731. Robert Southey to Grosvenor Charles Bedford, [c. 2 November 1802]
731. Robert Southey to Grosvenor Charles Bedford, [c. 2 November 1802] *
Your first emendation stands  – albeit I do hanker to kick the word “note” out of doors because it is a musical word – ergo a damned word – a fiddlers word – curse the fellow – I will lay my life the word must be of the neuter gender – or even epicœne – but the objection to the incipient Rose – is a final objection, & theres an end of it.
Concerning polygamy give me credit till we meet & I show you my written chapter upon the system of Mohammed.  that is a system utterly subversive of individual happiness & general prosperity.
For the opening – I had thought about the commutation act myself. – & you have given me the detail – read therefore accord to the Bedford Edition.
My stop is thus – Myriads of torches fling
Their flaring radiance on the gloom,
Blotting the stars from heaven; –
You may chuse between – rise upward – & ascending – but the image is wanting – at least, to my eye it is a tremendous picture – a sort of hell fire light – a yellow blaze below – & above smoke & blackness.
for chāuntiňg tȟy sōng ǒf prāise – chuse you which be the most falling to your ear – ănd chāunt tȟe sōng ǒf prāise – to me the first has a more jelly-bag sort of a sound.
Multitude I prefer to train – because it is a bigger word. your association with upright – will be nobody elses association – I pray you let Arvalan sit still. your after annotation I will think about
Bright & bridal I likes.
For in that mighty multitude
Was none who loves the dead. – my stupid printer made the error, & the stupid reader did not discover it.
The voice of the coming storm – is perhaps not loud enough. – reserved for the opinion of the Twelve Judges. 
Come on – is not bald Sir – & if it be bald Sir tho you put a wig upon the it – it will still be bald at bottom below it. mark you Sir – what does a big word with a little meaning look like? – Why like me in a Dutchmans breeches.
A noun substantive can stand by itself – the Devil must be in it then if two substantives cannot stand together – arm in arm Grosvenor –
Kehama lights the pile – probatum est. 
The xxxxx remarks which I have not noticed – conclude I do not like – & as they are not a matter of mere liking – the voice potential may as well be subintellects. But you will perceive the use of your remarks by the alterations they have made – so go on.
The more dramatic – the more lyric narrative poetry is, the better. this is a main article of my poetical creed. But Grosvenor I have acquired a relish for the research – & the reasoning, & the authoritative tone of history  that threatens to blast many a laurel bud. nor do I merely like it – I look to my history as a sheet anchor of profit, – as a security of a fair support for age or sickness & a something to remain behind me, more substantial than fame. Look now at the allotment of my time – till twelve my time labour is sold to this Amadis  (N.B. this is a secret –) I must take exercise – I must eat – I have acquaintance – alas from 9 – to – 12 – make 5 hours out of the 15 of my waking day – & eating walking & visiting incroach sorely greatly upon the rest. Kehama will fare the better for you. I shall write sometimes for the sake of the sooner filling a sheet. – Sometimes I stop for pure vexation that there exist in England sources of information which are yet beyond my reach – the views of Hodges  – & Daniel  – & the Costume prints  would be actual food for my brain – the very chyle & blood of my xxx imagination would be digested from them. there are botanical works for my foregrounds – & these books I know not where to see – tho they ought to be always at my elbow –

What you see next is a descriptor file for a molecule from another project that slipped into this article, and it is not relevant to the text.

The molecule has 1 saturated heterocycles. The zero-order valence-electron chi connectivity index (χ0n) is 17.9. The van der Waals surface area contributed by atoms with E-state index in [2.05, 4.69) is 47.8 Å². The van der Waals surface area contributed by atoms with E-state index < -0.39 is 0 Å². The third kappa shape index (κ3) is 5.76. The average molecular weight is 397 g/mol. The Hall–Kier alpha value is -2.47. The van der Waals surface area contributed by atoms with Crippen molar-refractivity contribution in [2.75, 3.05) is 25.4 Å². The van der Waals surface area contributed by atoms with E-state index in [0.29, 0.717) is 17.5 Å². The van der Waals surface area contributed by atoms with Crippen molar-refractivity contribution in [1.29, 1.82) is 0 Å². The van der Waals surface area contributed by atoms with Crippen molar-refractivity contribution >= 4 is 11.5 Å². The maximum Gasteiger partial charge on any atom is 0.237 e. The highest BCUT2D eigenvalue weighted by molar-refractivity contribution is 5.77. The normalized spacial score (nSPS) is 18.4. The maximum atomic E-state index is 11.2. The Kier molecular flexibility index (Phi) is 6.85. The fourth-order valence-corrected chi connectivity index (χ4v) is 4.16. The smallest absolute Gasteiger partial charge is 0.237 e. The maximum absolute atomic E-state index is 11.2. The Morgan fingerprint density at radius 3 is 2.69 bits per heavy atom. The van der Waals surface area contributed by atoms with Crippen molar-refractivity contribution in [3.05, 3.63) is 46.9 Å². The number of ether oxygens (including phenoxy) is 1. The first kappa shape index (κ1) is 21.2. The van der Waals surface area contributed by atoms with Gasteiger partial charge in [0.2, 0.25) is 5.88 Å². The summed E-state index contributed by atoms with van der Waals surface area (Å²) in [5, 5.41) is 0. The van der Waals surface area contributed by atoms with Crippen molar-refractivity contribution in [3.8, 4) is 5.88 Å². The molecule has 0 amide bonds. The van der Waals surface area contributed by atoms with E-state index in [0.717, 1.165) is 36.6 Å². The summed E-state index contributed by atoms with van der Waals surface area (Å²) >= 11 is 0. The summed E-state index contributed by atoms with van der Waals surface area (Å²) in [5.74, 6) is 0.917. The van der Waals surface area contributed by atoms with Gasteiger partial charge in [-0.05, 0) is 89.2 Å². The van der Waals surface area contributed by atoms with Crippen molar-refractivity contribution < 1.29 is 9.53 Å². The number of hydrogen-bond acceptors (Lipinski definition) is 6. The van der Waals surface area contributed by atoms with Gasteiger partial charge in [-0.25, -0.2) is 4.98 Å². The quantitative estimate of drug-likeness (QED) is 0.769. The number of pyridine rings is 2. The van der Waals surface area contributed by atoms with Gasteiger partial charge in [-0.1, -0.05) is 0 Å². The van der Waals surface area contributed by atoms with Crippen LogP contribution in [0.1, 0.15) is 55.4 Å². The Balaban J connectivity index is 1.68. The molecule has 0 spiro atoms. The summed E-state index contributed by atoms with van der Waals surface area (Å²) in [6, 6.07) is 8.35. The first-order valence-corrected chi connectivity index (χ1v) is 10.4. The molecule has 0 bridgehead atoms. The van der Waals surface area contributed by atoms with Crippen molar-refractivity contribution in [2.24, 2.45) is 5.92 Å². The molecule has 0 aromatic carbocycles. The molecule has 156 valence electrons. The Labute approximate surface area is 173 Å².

Dear Grosvenor so much was written immediately on receiving yours – the rest of the first book is also in great forwardness for you – but for many days my eyes have suffered such ‘dim suffusion’  that I am enjoined vigorous absence from book pen ink & paper – & to increase the comfort of this blind-beetle state one side of my face is swolen to the size of a salmon jowl – & I cannot leave the house – So God bless you
Can you not come on the other half way to No 12 St James’s Place Kingsdown? –
* Address: To/ G. C. Bedford Esqr/ at J. Bulleys Esqr/ Forbury/ Reading
Postmark: [partial] 2/ BRISTOL/ NOV 2 02
MS: Houghton Library, bMS Eng 265.1 (4). ALS; 4p.
 This letter consists of Southey’s response to Grosvenor Bedford’s criticisms of the draft of Book 1 of the Curse of Kehama which had been sent to him on 7 October 1802, Letter 726. BACK
 In the Book of Judges, the ‘Twelve Judges’ were some of the most famous leaders of Israel after the death of Joshua. BACK
 William Hodges (1744-1797; DNB), the first English landscape artist to visit India, in 1779-1785; he produced Select Views of India (1785-1788). BACK
 Thomas Daniell (1749-1840; DNB), visited India in 1786-1794 with his nephew, William Daniell (1769-1837), also an artist, and produced six series of Oriental Scenery (1795-1808). BACK
 Possibly Francois Balthazar Solvyns (1760-1824), A Collection of Two Hundred and Fifty Coloured Etchings: Descriptive of the Manners, Customs and Dresses of the Hindoos (1796-1799). BACK